Die Komische Oper Berlin, Germany
Poro and M-eine Stadt sucht einen Moerder
By: Angelika Jansen - May 13, 2019
Die Komische Oper Berlin presents two additional operas:
Poro, by Georg Friedrich Haendel - directed by Harry Kupfer
M - Eine Stadt sucht einen Moerder - directed by Barrie Kosky
The 2018/2019 season at the Komische Oper Berlin is drawing to a close, but the most amazing director of the house, Barrie Kosky, is adding opening to opening. Two of them, Poro, by Georg Friedrich Haendel and M – Eine Stadt sucht einen Moerder (M – a City is Looking for a Murderer), by Moritz Eggert, I had the fortune to see.
Both works are special. The latter one is an adaptation by Eggert of Fritz Lang’s silent movie and created in 2019 exclusively for the Komische Oper Berlin. The Haendel opera, on the other hand, was written in 1731, and opened at the London King’s Theater at the Haymarket to considerable success. Now it is seldomly found on any stage. India was a far-off land, and Haendel’s grasp of facts was reduced to names used as a vehicle to convey the humanistic ideals of the Enlightenment. Thus, Sir Alexander, officer of the English crown, performed by the counter tenor Eric Jurenas, represents a most benevolent military man. He returns to Poro, King of an Indian Empire (Dominik Koeniger, bariton) power over his land, although the king has plotted against him. All ends well, Poro rules together with the British, and he is reunited with his beloved Queen Mahamaya who is ruling over a different Indian State (soprano Ruzan Mantashyan). Besides, as this opera story goes, the British East India Company is securely established as a main trading partner in this huge Asian land.
The opening of Poro on March 16, 2019 was eagerly awaited since Harry Kupfer, famed artistic director between 1981-2002 under then Komische Oper Berlin director Walter Felsenstein, has returned to direct the difficult work. Hans Schavernoch created a stage setting dominated by a huge Buddha and tropical foliage that impresses but feels somehow out of touch. It is a conservative production, especially since Kupfer bows to tradition and again choses a counter tenor to sing the role of the powerful Alexander who is about to colonialize all of India. At this day and age, a more forceful voice may have been a better choice for the role. Joerg Halubek as musical director, leads pleasantly through the production and allows the singers to shine.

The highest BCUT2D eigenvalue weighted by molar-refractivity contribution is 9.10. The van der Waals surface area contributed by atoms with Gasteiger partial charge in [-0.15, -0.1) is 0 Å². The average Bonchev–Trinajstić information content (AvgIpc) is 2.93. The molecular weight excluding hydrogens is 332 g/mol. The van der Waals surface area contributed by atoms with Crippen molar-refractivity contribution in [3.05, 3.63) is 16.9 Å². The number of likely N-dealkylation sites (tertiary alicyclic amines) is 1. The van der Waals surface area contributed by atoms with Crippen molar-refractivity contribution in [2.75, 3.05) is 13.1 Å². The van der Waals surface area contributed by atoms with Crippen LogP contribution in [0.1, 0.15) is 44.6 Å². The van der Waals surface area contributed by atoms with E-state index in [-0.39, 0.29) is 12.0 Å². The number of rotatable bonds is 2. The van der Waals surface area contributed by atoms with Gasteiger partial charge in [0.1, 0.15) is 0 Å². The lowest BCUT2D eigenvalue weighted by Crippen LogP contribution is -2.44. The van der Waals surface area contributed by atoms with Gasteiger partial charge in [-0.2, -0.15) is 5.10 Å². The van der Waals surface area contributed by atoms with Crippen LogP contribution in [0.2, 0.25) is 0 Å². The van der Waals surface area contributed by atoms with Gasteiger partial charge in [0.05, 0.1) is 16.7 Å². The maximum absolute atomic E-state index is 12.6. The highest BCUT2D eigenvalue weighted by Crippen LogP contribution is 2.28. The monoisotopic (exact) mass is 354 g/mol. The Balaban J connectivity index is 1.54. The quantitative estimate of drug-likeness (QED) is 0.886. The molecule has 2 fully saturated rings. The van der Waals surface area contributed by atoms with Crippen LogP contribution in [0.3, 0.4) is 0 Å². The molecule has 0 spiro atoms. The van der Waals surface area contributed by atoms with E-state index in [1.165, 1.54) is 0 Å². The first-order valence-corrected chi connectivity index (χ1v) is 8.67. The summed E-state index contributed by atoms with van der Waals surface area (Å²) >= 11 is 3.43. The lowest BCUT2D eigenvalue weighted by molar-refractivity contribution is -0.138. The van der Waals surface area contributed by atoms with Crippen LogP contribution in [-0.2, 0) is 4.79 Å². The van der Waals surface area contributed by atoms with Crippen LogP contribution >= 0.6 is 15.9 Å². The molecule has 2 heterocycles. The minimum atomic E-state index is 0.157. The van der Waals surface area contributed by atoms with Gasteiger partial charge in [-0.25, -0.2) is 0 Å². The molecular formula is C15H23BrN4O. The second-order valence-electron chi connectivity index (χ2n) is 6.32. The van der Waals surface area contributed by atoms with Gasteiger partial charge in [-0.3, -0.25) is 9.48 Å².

There is nothing conservative about M – Eine Stadt sucht einen Moerder that opened on May 5. This adaptation of the famous Lang movie represents Barrie Kosky’s first debut as a director at his opera house. The work, set to music by Moritz Eggert and conducted by musical director Ainaers Rubikis, functions as musical theater between an opera and an audio-play. It is not an easy production, carried by the superb stage settings of Klaus Gruenberg and Anne Kuhn, and costumes by Kathrin Kahn and Tobias Barthel. Children wear head-masks of adults, thus representing the citizens in search of the murderer. Many of them are members of the children’s choir aptly headed by Dagmar Fiebach. They and the murderer are the only actors/singers on stage that is horizontally divided by a metal construction. The action takes place below and above the partition. As the murderer, convincingly sung by the Texas baritone Scott Hendricks, runs from the law he often includes well-known German children’s and folk songs in his performance. These and poems by Walter Mehring, a satirist poet of the first part of the 20th Century, set the musical tune, helping shift the focus from an opera toward a musical and furthermore to spoken theater.
Both works are worthwhile a visit. Although the performances are in German, the English translations are projected. Both works will be shown several more times before the season ends.